saw three members of the UMC staff, two of whom were nurses.
Id. at 8:15-17, 38:11-23. One of the nurses told
Hallford that he "needed to come with them."
Id. at 8:8-9. When Hallford asked why, the nurse
responded "that the Secret Service and the FBI were
there to talk to" Hallford, and that he "had to go
talk to them." Id. at 8:9-11. When Hallford
asked whether he had to go "talk to them right now,
" the nurse responded, "yes." Id. at
8:19-23. Upon hearing that, Hallford asked whether he could
"have [his] lawyer" if he was "going to be
questioned." Id. at 9:1-3. The nurse responded
that he could not have a lawyer, but that he would "get
one" whenever he went "to court about the
involuntary commitment order." Id. at 9:7-11.
Hallford, wearing only his hospital gown, was escorted by the
three UMC staff members down a hallway. Id. at
10:4-8. Up ahead, Hallford saw the two Secret Service agents.
Id. at 10:7-8. The groups converged and went into a
doctor's lounge. That area locked from both the inside
and the outside and was accessible only with a keycard.
6/5/14 Hr'g Tr. 140:8-20. Once the group had entered the
secure doctor's lounge, the agents informed Hallford that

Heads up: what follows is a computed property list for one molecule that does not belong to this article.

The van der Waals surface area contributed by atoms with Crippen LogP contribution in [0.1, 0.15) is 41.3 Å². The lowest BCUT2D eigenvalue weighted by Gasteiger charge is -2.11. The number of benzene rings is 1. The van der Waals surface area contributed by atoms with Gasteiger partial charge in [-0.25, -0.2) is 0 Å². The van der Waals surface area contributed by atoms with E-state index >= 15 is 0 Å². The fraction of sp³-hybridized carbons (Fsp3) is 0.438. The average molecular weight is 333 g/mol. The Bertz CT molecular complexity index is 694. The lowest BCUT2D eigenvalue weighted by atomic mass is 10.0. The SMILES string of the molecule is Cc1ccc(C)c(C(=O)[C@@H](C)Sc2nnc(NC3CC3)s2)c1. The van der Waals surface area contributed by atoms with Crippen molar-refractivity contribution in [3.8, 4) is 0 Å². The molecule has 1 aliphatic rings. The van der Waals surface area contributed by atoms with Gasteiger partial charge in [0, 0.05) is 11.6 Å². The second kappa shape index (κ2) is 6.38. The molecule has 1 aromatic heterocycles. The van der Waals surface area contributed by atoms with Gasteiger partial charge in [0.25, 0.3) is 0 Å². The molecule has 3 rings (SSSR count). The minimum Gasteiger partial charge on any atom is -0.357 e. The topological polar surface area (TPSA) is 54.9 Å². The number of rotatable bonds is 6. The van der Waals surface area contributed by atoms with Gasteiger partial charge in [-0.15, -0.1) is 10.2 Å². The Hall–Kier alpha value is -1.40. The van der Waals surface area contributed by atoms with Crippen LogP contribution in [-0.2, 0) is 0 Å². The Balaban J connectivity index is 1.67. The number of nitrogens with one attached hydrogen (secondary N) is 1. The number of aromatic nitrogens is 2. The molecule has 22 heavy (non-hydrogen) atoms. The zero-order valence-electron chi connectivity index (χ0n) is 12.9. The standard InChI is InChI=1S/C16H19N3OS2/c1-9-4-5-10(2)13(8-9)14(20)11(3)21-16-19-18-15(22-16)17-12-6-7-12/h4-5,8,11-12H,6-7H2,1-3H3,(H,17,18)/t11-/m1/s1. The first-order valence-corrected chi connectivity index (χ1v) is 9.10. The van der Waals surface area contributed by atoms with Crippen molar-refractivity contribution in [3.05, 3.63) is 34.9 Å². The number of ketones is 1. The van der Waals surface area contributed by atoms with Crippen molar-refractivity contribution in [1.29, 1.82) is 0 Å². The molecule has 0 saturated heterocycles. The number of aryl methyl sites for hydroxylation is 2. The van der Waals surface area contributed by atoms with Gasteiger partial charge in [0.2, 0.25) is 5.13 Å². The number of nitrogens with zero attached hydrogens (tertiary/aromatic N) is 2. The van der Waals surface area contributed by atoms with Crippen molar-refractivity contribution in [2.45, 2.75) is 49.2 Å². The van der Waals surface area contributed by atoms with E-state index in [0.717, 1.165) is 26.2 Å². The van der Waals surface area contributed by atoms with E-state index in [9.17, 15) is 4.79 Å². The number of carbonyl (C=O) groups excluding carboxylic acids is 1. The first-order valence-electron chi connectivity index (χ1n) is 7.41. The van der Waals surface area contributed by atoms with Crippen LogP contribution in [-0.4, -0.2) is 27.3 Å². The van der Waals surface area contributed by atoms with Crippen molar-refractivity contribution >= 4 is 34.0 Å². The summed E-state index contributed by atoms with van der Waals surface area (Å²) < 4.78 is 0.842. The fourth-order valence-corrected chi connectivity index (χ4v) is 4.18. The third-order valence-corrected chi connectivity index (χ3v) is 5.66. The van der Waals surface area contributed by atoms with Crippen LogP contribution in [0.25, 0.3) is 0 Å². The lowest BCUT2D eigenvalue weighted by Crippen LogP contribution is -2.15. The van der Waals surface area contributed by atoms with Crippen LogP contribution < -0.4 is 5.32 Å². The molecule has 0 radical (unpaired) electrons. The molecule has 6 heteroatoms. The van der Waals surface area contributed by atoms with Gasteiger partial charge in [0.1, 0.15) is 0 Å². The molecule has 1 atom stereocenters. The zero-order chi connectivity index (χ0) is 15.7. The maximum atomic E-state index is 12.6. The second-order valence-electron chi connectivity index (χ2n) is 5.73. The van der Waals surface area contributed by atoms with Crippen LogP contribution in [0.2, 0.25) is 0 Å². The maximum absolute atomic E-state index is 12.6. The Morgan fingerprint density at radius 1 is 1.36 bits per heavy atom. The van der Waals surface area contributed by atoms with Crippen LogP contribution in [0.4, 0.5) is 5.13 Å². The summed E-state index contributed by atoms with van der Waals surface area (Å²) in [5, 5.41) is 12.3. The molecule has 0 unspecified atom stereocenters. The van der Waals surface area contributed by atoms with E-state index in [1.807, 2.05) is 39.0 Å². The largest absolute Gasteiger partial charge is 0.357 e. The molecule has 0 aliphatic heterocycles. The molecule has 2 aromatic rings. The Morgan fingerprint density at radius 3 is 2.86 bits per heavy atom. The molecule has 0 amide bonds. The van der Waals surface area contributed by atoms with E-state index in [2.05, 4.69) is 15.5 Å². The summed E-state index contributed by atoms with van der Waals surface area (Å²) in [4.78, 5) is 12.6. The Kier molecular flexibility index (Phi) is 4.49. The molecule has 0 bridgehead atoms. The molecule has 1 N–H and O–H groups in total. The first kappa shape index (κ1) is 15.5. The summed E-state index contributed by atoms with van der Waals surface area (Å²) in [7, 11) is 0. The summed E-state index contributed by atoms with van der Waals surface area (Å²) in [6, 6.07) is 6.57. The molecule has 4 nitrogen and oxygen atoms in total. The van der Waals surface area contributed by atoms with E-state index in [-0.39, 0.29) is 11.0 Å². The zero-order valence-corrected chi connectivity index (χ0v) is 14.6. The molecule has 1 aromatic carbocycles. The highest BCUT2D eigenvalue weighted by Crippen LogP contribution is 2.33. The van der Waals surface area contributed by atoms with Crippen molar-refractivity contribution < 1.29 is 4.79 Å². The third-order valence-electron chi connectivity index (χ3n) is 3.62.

they were from the Secret Service. 5/22/17 Hr'g Tr.
10:15-15. They asked Hallford to confirm his identity.
Id. at 10:14-17. Defendant did so, and then
immediately asked whether he was in "in trouble."
Id. According to Hallford, one of the agents
responded, "'Not unless you've done something
wrong' or 'have you done something wrong?'"
Id. at 35:6-8. When defendant said that he had not,
the agent simply "shrugged his shoulder[s]" and
gestured with his hands. Id. at
on the account, prior to questioning Hallford, the agents
either 1) "asked" Hallford if they could speak to
him about, or 2) "told" Hallford that "they
had some questions with regard" to statements that he
had made "that may have caused some concern to the
Secret Service." Hallford I, 816 F.3d at 853;
5/22/17 Hr'g Tr. 35:11-16. In any event, Hallford began
to speak with the agents. HallfordI, 816 F.3d at
853. When asked why he spoke with them, Hallford testified at
the evidentiary hearing that he did not think that he had
"any choice about whether to talk to the Secret
Service." 5/22/17 Hr'g Tr. 11:12-14. He further
noted that he "figured that if [he] didn't talk to
them that [he] probably would be in trouble if [he]
wasn't already." Id. at 11:16-17. In
Hallford's words, he "figured that" the Secret
Service agents "weren't going to let [him] go if
[he] didn't cooperate" and that if he did cooperate,
the Secret Service would see "that I wasn't no
threat to nobody and I wasn't-do[ing] nothing wrong that
I knew of, I figured they'd tell them, well, we ain't
got no use for him, send him home." Id. at
point prior to or during the interview did the agents inform
Hallford of his Miranda rights. Hallford I,
816 F.3d at 852. Nor did they ever inform defendant that he
was free to decline to participate in the interview or go